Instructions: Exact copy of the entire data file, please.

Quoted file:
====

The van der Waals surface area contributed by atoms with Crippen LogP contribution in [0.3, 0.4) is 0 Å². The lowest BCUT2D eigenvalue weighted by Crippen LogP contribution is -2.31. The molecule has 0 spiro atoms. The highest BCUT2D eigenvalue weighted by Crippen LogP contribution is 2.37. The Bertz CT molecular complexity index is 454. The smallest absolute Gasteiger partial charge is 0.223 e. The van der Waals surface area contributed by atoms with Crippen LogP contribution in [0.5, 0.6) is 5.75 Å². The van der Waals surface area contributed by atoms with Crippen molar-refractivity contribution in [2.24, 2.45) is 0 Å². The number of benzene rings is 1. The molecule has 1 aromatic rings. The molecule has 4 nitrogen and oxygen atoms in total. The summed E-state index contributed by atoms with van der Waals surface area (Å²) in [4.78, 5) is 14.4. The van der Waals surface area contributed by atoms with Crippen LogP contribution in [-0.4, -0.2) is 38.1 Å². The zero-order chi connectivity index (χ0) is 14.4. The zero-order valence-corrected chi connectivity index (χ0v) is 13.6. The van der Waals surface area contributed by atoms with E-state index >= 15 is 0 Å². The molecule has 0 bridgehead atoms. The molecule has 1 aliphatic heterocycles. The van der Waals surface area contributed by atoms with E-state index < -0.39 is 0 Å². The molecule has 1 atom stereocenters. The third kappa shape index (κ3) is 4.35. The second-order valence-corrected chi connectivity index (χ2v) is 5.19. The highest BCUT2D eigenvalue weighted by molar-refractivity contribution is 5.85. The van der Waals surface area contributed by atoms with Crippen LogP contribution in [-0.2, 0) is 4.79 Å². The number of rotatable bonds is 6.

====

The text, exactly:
The van der Waals surface area contributed by atoms with Crippen LogP contribution in [0.3, 0.4) is 0 Å². The lowest BCUT2D eigenvalue weighted by Crippen LogP contribution is -2.31. The molecule has 0 spiro atoms. The highest BCUT2D eigenvalue weighted by Crippen LogP contribution is 2.37. The Bertz CT molecular complexity index is 454. The smallest absolute Gasteiger partial charge is 0.223 e. The van der Waals surface area contributed by atoms with Crippen LogP contribution in [0.5, 0.6) is 5.75 Å². The van der Waals surface area contributed by atoms with Crippen molar-refractivity contribution in [2.24, 2.45) is 0 Å². The number of benzene rings is 1. The molecule has 1 aromatic rings. The molecule has 4 nitrogen and oxygen atoms in total. The summed E-state index contributed by atoms with van der Waals surface area (Å²) in [4.78, 5) is 14.4. The van der Waals surface area contributed by atoms with Crippen LogP contribution in [-0.4, -0.2) is 38.1 Å². The zero-order chi connectivity index (χ0) is 14.4. The zero-order valence-corrected chi connectivity index (χ0v) is 13.6. The van der Waals surface area contributed by atoms with E-state index >= 15 is 0 Å². The molecule has 0 bridgehead atoms. The molecule has 1 aliphatic heterocycles. The van der Waals surface area contributed by atoms with E-state index < -0.39 is 0 Å². The molecule has 1 atom stereocenters. The third kappa shape index (κ3) is 4.35. The second-order valence-corrected chi connectivity index (χ2v) is 5.19. The highest BCUT2D eigenvalue weighted by molar-refractivity contribution is 5.85. The van der Waals surface area contributed by atoms with Crippen LogP contribution in [-0.2, 0) is 4.79 Å². The number of rotatable bonds is 6.